Charter Communications must pay more than $1.1 billion to the estate and family of an 83-year-old woman killed in her home by a Spectrum cable technician, a Dallas County Court judge ruled yesterday.
A jury in the same court previously ordered Charter to pay $7 billion in punitive damages and $337.5 million in compensatory damages. Judge Juan Renteria lowered the price in a ruling issued yesterday.
The damage is divided between the estate and four adult children of murder victim Betty Thomas. Renteria did not change the compensatory damages, but reduced the punitive damages awarded to the family to $750 million. The interest on the damages brings Charter’s total liability to over $1.1 billion.
Unsurprisingly, the judge reduced the payout, with the jury deciding that the punitive damages should be more than 20 times what Charter is liable for compensatory damages. A nine-to-one ratio is often used as a maximum because of a 2003 U.S. Supreme Court ruling that stated, “In practice, few awards that significantly exceed a single-digit ratio of punitive to compensatory damages will meet the method.”
Former Spectrum engineer Roy Holden pleaded guilty to the murder of client Betty Thomas in 2019 and was sentenced to life imprisonment in April 2021. Charter was charged with hiring Holden without verifying his employment history and ignoring a series of red flags about his behavior, including stealing credit cards and checks from older female customers. (More details on the murder are in our previous two articles on the subject.)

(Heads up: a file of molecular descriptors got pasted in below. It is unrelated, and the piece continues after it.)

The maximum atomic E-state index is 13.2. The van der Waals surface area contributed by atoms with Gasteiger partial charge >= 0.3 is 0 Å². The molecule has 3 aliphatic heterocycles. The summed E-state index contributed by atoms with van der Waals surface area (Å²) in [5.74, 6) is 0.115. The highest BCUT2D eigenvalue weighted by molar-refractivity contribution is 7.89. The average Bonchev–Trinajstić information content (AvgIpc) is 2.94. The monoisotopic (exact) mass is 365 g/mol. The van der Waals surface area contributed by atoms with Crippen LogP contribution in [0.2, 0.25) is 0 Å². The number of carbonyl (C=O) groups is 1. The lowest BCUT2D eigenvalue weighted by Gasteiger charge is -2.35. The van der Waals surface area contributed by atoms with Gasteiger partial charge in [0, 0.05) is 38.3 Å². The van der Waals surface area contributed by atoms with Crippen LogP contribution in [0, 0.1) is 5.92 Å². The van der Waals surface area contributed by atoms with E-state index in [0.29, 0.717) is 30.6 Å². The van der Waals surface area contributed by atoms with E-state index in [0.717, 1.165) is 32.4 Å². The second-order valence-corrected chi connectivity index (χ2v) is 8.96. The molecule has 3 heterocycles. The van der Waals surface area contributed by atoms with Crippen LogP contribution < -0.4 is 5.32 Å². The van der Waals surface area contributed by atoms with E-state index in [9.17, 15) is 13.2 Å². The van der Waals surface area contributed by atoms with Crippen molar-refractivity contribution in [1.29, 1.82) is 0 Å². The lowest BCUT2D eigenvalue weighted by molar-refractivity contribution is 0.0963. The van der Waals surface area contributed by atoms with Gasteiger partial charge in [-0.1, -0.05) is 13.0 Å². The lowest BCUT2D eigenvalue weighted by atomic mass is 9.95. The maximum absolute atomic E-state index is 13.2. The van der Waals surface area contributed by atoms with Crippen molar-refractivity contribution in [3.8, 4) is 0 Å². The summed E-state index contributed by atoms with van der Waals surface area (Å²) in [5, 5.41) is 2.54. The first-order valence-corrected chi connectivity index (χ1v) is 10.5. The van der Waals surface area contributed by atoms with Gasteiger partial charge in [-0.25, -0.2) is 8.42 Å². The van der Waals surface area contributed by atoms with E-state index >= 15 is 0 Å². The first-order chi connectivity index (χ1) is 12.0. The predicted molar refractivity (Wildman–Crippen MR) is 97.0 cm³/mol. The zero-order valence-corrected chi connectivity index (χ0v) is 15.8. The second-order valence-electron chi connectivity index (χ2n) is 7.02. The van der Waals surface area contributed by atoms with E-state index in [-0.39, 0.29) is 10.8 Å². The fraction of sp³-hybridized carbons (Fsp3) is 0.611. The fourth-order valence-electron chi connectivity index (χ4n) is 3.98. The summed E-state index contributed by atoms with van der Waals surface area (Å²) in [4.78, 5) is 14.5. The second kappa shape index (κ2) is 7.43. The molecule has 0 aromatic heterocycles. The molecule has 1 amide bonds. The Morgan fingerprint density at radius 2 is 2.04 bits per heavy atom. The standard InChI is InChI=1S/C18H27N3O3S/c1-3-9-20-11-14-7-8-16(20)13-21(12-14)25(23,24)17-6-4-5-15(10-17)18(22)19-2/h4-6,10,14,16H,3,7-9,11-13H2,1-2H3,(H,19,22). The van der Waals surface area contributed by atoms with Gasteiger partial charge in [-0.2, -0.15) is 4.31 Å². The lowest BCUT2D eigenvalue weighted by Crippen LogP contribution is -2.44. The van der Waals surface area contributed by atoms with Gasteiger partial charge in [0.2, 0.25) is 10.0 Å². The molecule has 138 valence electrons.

Jury: Charter guilty of “gross negligence” and forgery
Charter has already paid part of the verdict. “Following the jury’s verdict and prior to the delivery of this verdict, plaintiffs voluntarily paid a substantial amount of the exemplary damages under Rule 315,” Renteria wrote.
Judge Renteria did not dispute the jury’s conclusion that Charter was guilty of “gross negligence” in Thomas’s murder. “The Court, having considered the evidence presented at the trial, the jury’s verdict, the plaintiffs’ voluntary transfer, the defense counsel’s written and oral pleadings, and the applicable law, considers that a verdict should be given in favor of the plaintiffs,” Renteria wrote.
The jury also ruled that “Deliberately or intentionally committed counterfeiting with intent to deceive or harm plaintiffs,” Renteria wrote. The family’s attorney previously said that “Charter Spectrum attorneys used a forged document to try to force the lawsuit into closed-door arbitration, where the results would have been secret and the damages for the murder would have been limited to the amount of Mrs Thomas’ final account.”
Compensatory damages were $375 million, with Charter responsible for $337.5 million and Holden for $37.5 million. Charter may eventually have to pay that $37.5 million as well; According to the judge’s ruling, plaintiffs are entitled to the $37.5 million as “actual damages against Roy James Holden of Charter Communications, LLC, jointly and severally.”
Charter still plans to appeal the ruling, a company spokesperson told Ars today. Charter previously said in a statement to Ars that the “crime was unforeseeable” and that Holden’s criminal background checks “showed no arrests, convictions or other criminal conduct”. Charter also said Holden had “more than 1,000 completed service calls with no customer complaints about his behavior.”
Disclosure: The Advance/Newhouse Partnership, which owns 12.4 percent of the Charter, is part of Advance Publications. Advance Publications owns Condé Nast, who owns Ars Technica.
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